By chance, a Jewish music director [conductor] of the stationed Russian regiment was in Gostynin. This conductor was really a great expert both in worldly and Jewish music. His name was Gersowycz. When he came to shul on Shabbos and heard my father leading the prayers and singing with the choir, he was captivated. He quickly befriended my father and offered to enhance his musical knowledge. At every opportunity, when both – the khazen and the conductor found some free time, they would spend the time together and absorb themselves in theory issues of music.

A new, interesting world opened for my father. Gersowycz taught him harmony, counterpoint, and familiarized him with classical music. Of course, my father used these for his shul compositions, and soon you heard a “Hodu…” [“Praise to…”] in “Hallel…” [“Thanks to…” – prayer recited and sung on special festivals] influenced by the great creations of Hayden; a “Shoshanas Yakov…” [“The Rose of Yakov…” – recited on Purim] that smacked of segments of “Troubadour.”

It was obvious how great was the influence of the education he received through his khazen musical activities. All the hidden treasures opened up to him and a well of Jewish compositions flowed out of him. That period was the most creative time in his life.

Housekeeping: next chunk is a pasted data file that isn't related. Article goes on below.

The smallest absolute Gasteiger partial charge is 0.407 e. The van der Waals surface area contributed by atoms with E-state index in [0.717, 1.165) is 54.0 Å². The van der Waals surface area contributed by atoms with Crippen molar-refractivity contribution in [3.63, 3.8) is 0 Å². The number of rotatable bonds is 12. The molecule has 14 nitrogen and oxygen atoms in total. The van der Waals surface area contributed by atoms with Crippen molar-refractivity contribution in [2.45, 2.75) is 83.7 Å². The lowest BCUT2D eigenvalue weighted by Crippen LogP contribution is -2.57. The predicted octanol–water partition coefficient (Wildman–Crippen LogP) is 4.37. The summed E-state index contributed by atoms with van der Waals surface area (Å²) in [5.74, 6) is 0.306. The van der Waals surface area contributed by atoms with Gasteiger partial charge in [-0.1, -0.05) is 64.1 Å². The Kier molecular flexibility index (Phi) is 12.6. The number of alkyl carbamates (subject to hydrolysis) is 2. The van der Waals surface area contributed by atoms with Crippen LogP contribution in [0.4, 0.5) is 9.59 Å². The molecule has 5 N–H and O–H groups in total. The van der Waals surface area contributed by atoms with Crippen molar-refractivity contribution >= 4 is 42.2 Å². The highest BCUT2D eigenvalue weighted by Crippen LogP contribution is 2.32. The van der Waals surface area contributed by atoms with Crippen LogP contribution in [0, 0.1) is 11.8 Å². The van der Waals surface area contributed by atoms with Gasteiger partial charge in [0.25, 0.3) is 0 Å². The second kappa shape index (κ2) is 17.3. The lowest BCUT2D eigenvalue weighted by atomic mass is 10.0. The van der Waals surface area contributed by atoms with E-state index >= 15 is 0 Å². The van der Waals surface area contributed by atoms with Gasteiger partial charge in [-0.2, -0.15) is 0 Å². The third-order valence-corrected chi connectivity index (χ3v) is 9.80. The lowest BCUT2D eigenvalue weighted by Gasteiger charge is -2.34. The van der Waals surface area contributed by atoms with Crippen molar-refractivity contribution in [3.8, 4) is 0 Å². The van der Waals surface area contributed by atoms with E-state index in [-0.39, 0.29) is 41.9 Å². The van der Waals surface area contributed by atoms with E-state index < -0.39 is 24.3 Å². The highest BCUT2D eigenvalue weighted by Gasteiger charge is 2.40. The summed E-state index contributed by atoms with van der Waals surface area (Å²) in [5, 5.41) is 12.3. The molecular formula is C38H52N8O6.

That really was why he was so beloved by all. With limited strength, and often with self-sacrifice, he brought out the best of himself. He inspired many young boys who had a good musical ear and nice voices, and they became my father's students. One of them became the famous composer Yisroel Glatsztajn, who was killed by the Hitler murderers. Yisroel Glatsztajn began his musical career …

[Page 101]

… as a singer in my fathers' choir and later achieved his recognition as the creator of original melodies to the texts of famous Yiddish poets. He also contributed a lot to Yiddish theater in Warsaw and in Lodz.

Today, my father's students are spread across many countries – in Israel, in America. And my father had many followers. They absolutely worshipped him. They took my fathers' music everywhere with them. In Gostynin homes in New York you often hear my father's compositions. These Gostynin Jews measure up other khazzanim [cantors] and their songs to the arshin [measure of length formerly used in Russia; about 28 inches] of the Gostyniner khazen, Reb Yakov Miller…